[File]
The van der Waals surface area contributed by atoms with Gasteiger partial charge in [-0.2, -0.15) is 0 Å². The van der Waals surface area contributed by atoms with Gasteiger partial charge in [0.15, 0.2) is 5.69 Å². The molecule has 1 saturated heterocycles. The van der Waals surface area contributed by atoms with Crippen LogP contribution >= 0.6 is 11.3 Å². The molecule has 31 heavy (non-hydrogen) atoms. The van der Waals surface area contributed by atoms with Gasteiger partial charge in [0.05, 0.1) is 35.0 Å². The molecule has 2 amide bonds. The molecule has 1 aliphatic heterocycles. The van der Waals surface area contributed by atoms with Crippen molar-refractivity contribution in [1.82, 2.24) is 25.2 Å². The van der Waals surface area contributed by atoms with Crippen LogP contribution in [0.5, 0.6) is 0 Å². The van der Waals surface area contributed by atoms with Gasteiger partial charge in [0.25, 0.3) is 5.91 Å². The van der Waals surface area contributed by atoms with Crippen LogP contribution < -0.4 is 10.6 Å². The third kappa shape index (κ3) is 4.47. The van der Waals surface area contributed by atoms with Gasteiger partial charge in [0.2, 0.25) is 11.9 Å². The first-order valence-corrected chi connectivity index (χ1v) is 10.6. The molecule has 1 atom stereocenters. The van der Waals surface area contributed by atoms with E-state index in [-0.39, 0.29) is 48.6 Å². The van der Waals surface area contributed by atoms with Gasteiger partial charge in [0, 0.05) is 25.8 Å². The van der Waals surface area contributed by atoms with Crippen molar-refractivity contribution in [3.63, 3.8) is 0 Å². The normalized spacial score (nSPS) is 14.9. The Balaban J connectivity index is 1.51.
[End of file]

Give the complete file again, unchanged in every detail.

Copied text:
The van der Waals surface area contributed by atoms with Gasteiger partial charge in [-0.2, -0.15) is 0 Å². The van der Waals surface area contributed by atoms with Gasteiger partial charge in [0.15, 0.2) is 5.69 Å². The molecule has 1 saturated heterocycles. The van der Waals surface area contributed by atoms with Crippen LogP contribution >= 0.6 is 11.3 Å². The molecule has 31 heavy (non-hydrogen) atoms. The van der Waals surface area contributed by atoms with Gasteiger partial charge in [0.05, 0.1) is 35.0 Å². The molecule has 2 amide bonds. The molecule has 1 aliphatic heterocycles. The van der Waals surface area contributed by atoms with Crippen molar-refractivity contribution in [1.82, 2.24) is 25.2 Å². The van der Waals surface area contributed by atoms with Crippen LogP contribution in [0.5, 0.6) is 0 Å². The van der Waals surface area contributed by atoms with Gasteiger partial charge in [0.25, 0.3) is 5.91 Å². The van der Waals surface area contributed by atoms with Crippen LogP contribution < -0.4 is 10.6 Å². The third kappa shape index (κ3) is 4.47. The van der Waals surface area contributed by atoms with Gasteiger partial charge in [0.2, 0.25) is 11.9 Å². The first-order valence-corrected chi connectivity index (χ1v) is 10.6. The molecule has 1 atom stereocenters. The van der Waals surface area contributed by atoms with E-state index in [-0.39, 0.29) is 48.6 Å². The van der Waals surface area contributed by atoms with Gasteiger partial charge in [0, 0.05) is 25.8 Å². The van der Waals surface area contributed by atoms with Crippen molar-refractivity contribution in [3.63, 3.8) is 0 Å². The normalized spacial score (nSPS) is 14.9. The Balaban J connectivity index is 1.51.